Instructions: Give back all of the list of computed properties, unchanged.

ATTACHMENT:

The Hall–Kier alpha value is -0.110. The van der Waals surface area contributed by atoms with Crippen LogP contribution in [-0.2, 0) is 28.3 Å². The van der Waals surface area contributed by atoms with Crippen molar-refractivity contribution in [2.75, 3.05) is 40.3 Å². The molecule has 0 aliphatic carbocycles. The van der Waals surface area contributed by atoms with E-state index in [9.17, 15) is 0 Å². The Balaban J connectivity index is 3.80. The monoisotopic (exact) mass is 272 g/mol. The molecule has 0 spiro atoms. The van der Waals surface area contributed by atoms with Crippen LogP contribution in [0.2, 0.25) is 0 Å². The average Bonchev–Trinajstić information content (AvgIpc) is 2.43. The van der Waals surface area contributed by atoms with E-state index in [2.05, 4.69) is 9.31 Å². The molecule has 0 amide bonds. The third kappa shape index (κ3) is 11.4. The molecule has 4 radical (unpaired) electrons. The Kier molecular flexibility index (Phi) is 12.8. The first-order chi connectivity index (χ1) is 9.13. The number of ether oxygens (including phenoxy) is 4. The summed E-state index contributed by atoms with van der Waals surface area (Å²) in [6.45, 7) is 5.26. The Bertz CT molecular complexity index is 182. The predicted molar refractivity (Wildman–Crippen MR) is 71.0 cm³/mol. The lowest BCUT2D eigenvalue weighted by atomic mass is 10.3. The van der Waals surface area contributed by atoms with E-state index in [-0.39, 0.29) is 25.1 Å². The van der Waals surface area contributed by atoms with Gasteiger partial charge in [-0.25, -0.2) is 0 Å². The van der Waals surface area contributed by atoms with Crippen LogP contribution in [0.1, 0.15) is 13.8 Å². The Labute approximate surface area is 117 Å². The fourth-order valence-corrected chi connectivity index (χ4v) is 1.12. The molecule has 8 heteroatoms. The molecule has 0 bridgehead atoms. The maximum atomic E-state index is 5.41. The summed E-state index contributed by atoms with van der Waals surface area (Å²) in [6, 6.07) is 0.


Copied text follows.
The Hall–Kier alpha value is -0.110. The van der Waals surface area contributed by atoms with Crippen LogP contribution in [-0.2, 0) is 28.3 Å². The van der Waals surface area contributed by atoms with Crippen molar-refractivity contribution in [2.75, 3.05) is 40.3 Å². The molecule has 0 aliphatic carbocycles. The van der Waals surface area contributed by atoms with E-state index in [9.17, 15) is 0 Å². The Balaban J connectivity index is 3.80. The monoisotopic (exact) mass is 272 g/mol. The molecule has 0 spiro atoms. The van der Waals surface area contributed by atoms with Crippen LogP contribution in [0.2, 0.25) is 0 Å². The average Bonchev–Trinajstić information content (AvgIpc) is 2.43. The van der Waals surface area contributed by atoms with E-state index in [2.05, 4.69) is 9.31 Å². The molecule has 0 amide bonds. The third kappa shape index (κ3) is 11.4. The molecule has 4 radical (unpaired) electrons. The Kier molecular flexibility index (Phi) is 12.8. The first-order chi connectivity index (χ1) is 9.13. The number of ether oxygens (including phenoxy) is 4. The summed E-state index contributed by atoms with van der Waals surface area (Å²) in [6.45, 7) is 5.26. The Bertz CT molecular complexity index is 182. The predicted molar refractivity (Wildman–Crippen MR) is 71.0 cm³/mol. The lowest BCUT2D eigenvalue weighted by atomic mass is 10.3. The van der Waals surface area contributed by atoms with E-state index in [-0.39, 0.29) is 25.1 Å². The van der Waals surface area contributed by atoms with Gasteiger partial charge in [-0.25, -0.2) is 0 Å². The van der Waals surface area contributed by atoms with Crippen LogP contribution in [0.1, 0.15) is 13.8 Å². The Labute approximate surface area is 117 Å². The fourth-order valence-corrected chi connectivity index (χ4v) is 1.12. The molecule has 8 heteroatoms. The molecule has 0 bridgehead atoms. The maximum atomic E-state index is 5.41. The summed E-state index contributed by atoms with van der Waals surface area (Å²) in [6, 6.07) is 0.